Developing Deeper Discourse

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Developing Deeper Discourse

Co-authored by: Michelle Leip and Kathleen Kryza

In our last issue, we shared ideas and strategies for promoting civil discourse practices in the classroom. In this issue, we are offering even more support to help you create meaningful dialogue among students. We have included a guide for designing and developing discourse into your lessons, a series of visual thinking activities, sentence starters with differentiated prompts, and finally a “cheat sheet” for making it easier to build student discourse into your lessons. 

When planning lessons that include discourse, you should consider the following:

   What is the Purpose for the Talk?  

Why do you want students to talk anyway? What do you hope they get out of the conversation? When creating the objectives for your lesson, think about which level of Bloom’s taxonomy you want the students to be able to access.  Some lessons will be at the bottom tiers of the taxonomy (knowledge, comprehension), but the deep learning happens at the higher end of the spectrum (analysis, synthesis, application, evaluation). (See Bloom's Question Starters in the Try It Out section to the right.)  We need to intentionally create opportunities for higher level learning while simultaneously providing the supports necessary for students to get there. Crafting our objective will help us know which strategies to use to help students access the content through more advanced discourse.   It’s important for you to begin with the “Why.”

   What talk protocol and/or prompts do you want to use? 

There are many excellent talk protocols available that can be adapted and applied to the purpose of the talk you’re planning. Here is a list of some options with descriptions; so you can choose an appropriate one for your specific lesson. You’ll also find a couple of links in the sidebar that have talk protocols and strategies. In Chapter 3 of Kathleen Kryza’s book, “Transformative Teaching”, you will find even more guidance on how to create successful talk in your classrooms. (Click here to purchase your own copy.)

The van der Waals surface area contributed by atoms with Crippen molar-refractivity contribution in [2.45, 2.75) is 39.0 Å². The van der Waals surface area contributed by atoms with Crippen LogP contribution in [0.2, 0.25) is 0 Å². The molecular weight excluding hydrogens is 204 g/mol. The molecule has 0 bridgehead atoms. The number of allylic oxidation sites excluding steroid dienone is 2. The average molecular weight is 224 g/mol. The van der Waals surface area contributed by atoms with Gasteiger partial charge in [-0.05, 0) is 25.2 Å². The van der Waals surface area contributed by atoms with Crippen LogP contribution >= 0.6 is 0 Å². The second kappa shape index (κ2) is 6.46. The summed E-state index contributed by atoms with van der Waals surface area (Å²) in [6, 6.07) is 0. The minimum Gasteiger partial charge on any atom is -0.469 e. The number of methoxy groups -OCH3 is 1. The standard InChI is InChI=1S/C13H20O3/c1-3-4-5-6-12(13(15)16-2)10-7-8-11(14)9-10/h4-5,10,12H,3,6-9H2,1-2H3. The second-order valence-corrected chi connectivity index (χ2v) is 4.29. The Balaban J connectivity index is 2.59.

One of the simplest and most versatile protocols is the trusty “Think - Pair- Share.”  In this protocol, the teacher poses a question, students have time to think, then they discuss their ideas with a partner, and finally they share with the whole class. Although the structure is simple, it is most successfully implemented when students are shown routines and procedures for using this protocol effectively. Elementary students can be taught to sit “Knee to Knee & Eye to Eye” when talking in pairs. Older students will need explicit instructions as well. Some teachers use the 4Ls - look at your partner, lean towards your partner, listen, and lower your voice. Modeling and providing feedback are a vital part of incorporating talk protocols. 

   What type grouping of will you use?

Grouping your students should be intentional rather than random. You can choose to group students by readiness levels, interest groups, learning styles, or other factors can be considered - such as behavior. Switching up the types of groups keeps students engaged and interested. Students can work in pairs, triads, groups of four or more. Different tasks lend themselves to different sized groupings. Be sure to choose the right type of grouping for the task at hand. 
   What routines and procedures do you need to have in place?

Having a classroom of students all talking at the same time can seem overwhelming to many teachers. However, if effective routines and procedures are in place, this seemingly daunting situation can run very smoothly.